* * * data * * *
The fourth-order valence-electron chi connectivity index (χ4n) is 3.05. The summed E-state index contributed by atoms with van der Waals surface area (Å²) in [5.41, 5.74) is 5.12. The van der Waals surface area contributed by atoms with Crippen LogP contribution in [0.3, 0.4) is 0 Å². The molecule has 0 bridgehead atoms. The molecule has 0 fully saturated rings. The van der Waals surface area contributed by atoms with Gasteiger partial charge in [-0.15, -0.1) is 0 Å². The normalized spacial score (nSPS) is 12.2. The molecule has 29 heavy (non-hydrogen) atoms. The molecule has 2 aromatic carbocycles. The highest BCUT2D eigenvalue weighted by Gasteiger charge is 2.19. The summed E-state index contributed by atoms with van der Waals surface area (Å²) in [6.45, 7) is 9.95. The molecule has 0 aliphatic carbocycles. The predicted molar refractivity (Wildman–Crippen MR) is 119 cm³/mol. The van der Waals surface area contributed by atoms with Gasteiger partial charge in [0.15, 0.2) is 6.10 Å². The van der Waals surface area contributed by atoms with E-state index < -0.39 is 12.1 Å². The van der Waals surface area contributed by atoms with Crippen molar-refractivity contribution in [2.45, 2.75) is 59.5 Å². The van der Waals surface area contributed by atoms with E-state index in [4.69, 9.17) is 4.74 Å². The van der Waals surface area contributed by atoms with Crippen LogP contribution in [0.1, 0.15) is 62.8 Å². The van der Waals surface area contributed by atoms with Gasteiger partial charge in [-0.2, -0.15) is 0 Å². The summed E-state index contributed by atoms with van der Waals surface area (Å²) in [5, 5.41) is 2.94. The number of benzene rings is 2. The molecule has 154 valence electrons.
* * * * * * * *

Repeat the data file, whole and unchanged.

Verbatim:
The fourth-order valence-electron chi connectivity index (χ4n) is 3.05. The summed E-state index contributed by atoms with van der Waals surface area (Å²) in [5.41, 5.74) is 5.12. The van der Waals surface area contributed by atoms with Crippen LogP contribution in [0.3, 0.4) is 0 Å². The molecule has 0 bridgehead atoms. The molecule has 0 fully saturated rings. The van der Waals surface area contributed by atoms with Gasteiger partial charge in [-0.15, -0.1) is 0 Å². The normalized spacial score (nSPS) is 12.2. The molecule has 29 heavy (non-hydrogen) atoms. The molecule has 2 aromatic carbocycles. The highest BCUT2D eigenvalue weighted by Gasteiger charge is 2.19. The summed E-state index contributed by atoms with van der Waals surface area (Å²) in [6.45, 7) is 9.95. The molecule has 0 aliphatic carbocycles. The predicted molar refractivity (Wildman–Crippen MR) is 119 cm³/mol. The van der Waals surface area contributed by atoms with Gasteiger partial charge in [0.15, 0.2) is 6.10 Å². The van der Waals surface area contributed by atoms with E-state index < -0.39 is 12.1 Å². The van der Waals surface area contributed by atoms with Crippen molar-refractivity contribution in [2.45, 2.75) is 59.5 Å². The van der Waals surface area contributed by atoms with E-state index in [4.69, 9.17) is 4.74 Å². The van der Waals surface area contributed by atoms with Crippen LogP contribution in [0.1, 0.15) is 62.8 Å². The van der Waals surface area contributed by atoms with Gasteiger partial charge in [-0.2, -0.15) is 0 Å². The summed E-state index contributed by atoms with van der Waals surface area (Å²) in [5, 5.41) is 2.94. The number of benzene rings is 2. The molecule has 154 valence electrons.